One of the biggest media stories this fall is the end of the legendary dramatic series Breaking Bad. But legends never die, or at least in the world of television. They merely get spun off.
A scant two weeks before the end of Breaking Bad AMC announced the continuation of the series, sort of, with the prequel Better Call Saul, centered on Breaking Bad’s consigliore and resident competent scumbag lawyer Saul Goodman. While the spin-off, as a concept, has a spotty track record (friends spin-off Joey, anyone?) the spin-off isn’t necessarily doomed to failure or disappointing sequel like diminishing returns, and in some cases can grow even more prosperous than its parent show.
Better Call Saul is going to have a hard time getting out of the shadow of its enormously successful forebearer, but as history shows, it’s not an entirely ludicrous proposition.
The gold standard for what a spin-off can be, as few people seem to know this show was a spin-off at all. It was, as the story of Richie Cunningham, Fonzie and the rest of their clean-cut 50s gang was descended from the show Love, American Style.
The multi-cam (meaning, filmed in front of a live studio audience) ran for an astounding 254 episodes, and thrity years after its conclusion still continues to worm its way into both the public consciousness and public vernacular. The phrase “jump the shark,” which means when a series has ceased to be any good, is a direct reference to a late-period episode of Happy Days where the water-skiing Fonz literally jumped over a shark.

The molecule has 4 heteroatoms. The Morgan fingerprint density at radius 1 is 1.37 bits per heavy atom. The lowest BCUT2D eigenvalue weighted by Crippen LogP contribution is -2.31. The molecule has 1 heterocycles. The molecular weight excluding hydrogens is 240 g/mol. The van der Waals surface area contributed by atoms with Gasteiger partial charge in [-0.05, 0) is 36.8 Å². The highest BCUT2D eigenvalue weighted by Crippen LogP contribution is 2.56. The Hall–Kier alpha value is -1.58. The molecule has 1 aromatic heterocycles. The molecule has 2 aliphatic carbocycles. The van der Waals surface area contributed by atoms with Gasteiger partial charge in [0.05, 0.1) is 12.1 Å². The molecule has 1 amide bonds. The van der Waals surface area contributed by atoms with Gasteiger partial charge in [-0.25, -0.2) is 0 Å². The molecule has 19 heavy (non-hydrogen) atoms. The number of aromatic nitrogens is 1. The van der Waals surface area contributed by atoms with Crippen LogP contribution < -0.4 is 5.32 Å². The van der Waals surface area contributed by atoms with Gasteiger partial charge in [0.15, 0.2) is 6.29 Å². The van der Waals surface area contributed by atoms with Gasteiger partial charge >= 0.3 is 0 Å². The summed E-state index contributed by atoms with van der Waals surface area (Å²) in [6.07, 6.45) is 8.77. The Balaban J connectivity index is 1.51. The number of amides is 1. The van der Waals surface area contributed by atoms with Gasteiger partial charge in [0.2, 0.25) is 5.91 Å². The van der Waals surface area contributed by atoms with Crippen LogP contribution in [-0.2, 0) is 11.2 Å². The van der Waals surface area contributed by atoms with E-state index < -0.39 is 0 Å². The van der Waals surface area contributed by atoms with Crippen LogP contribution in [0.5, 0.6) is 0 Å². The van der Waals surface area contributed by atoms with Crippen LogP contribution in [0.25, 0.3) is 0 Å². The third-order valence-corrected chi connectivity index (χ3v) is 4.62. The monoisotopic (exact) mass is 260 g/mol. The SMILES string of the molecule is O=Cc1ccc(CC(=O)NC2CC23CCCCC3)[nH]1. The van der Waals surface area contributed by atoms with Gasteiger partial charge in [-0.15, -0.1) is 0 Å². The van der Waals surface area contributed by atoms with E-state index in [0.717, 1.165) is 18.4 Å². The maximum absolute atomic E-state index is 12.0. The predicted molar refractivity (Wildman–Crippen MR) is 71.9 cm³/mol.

Of all the insanely likable characters to come out of the Cheers franchise – affable playboy Sam Malone, cheery functional alcoholic Norm, barroom know-it-all Cliff Clavin – prickly psychiatrist Frasier Crane seemed one of the least likely to get his own show. However, when Cheers ended its fantastically profitable run and it came time to take another crack at a spin-off (Carla spin-off The Tortellis had already tanked), Kelsey Grammer’s defining character Frasier was the one to take center stage.
Defying nearly every sitcom stereotype for its leads, Frasier was haughty, disdainful, and exceedingly uptight. While he was tempered by his down-to-earth father, tThe show further defied general odd-couple expectations by sticking Frasier with someone even more haughty and uptight, his impossibly foppish brother Niles.
But despite the unusual premise of the story of two snooty brothers getting flustered in Seattle, the show was a massive hit. The multicam ran for an astounding 11 seasons and 264 episodes, just six episodes shy of Cheers.
Melrose Place took the teenage soapy melodrama of its parent show Beverly Hills 90210 and turned it up to 11. Unencumbered by the restraints of high school, the denizens of Melrose Place were free to spend all their time making everything all dramatic in their hip corner of West Hollywood. They fought, schemed, and of course hooked up with trashy abandon, and the show only got tawdrier and soapier as its run progressed. Viewers ate it up, and the show anchored Fox’ Monday night for the entire late 90s and launched Heather Locklear into superstardom.
The Fox hit ran for seven seasons and 226 episodes, and helped launch Fox into legitimacy, if not in taste then definitely in ratings.
The Colbert Report
Stephen Colbert’s send up of blowhard narcissist new show hosts has been a hit since its inception. On its very first episode Colbert coined the word truthiness (denoting something that just feels right) and has remained a steady ratings hit and critical darling throughout its run.
The show made an especially bold statement this year when it ended The Daily Show’s ten year Emmy winning run for Best Variety Show. The Colbert Report has always had its own voice and audience, but has at times been overshadowed by the mammoth popularity of its Jon Stewart-hosted lead-in. The Emmy win though, legitimized The Colbert Report as a successor that, however successful, didn’t just play second fiddle.
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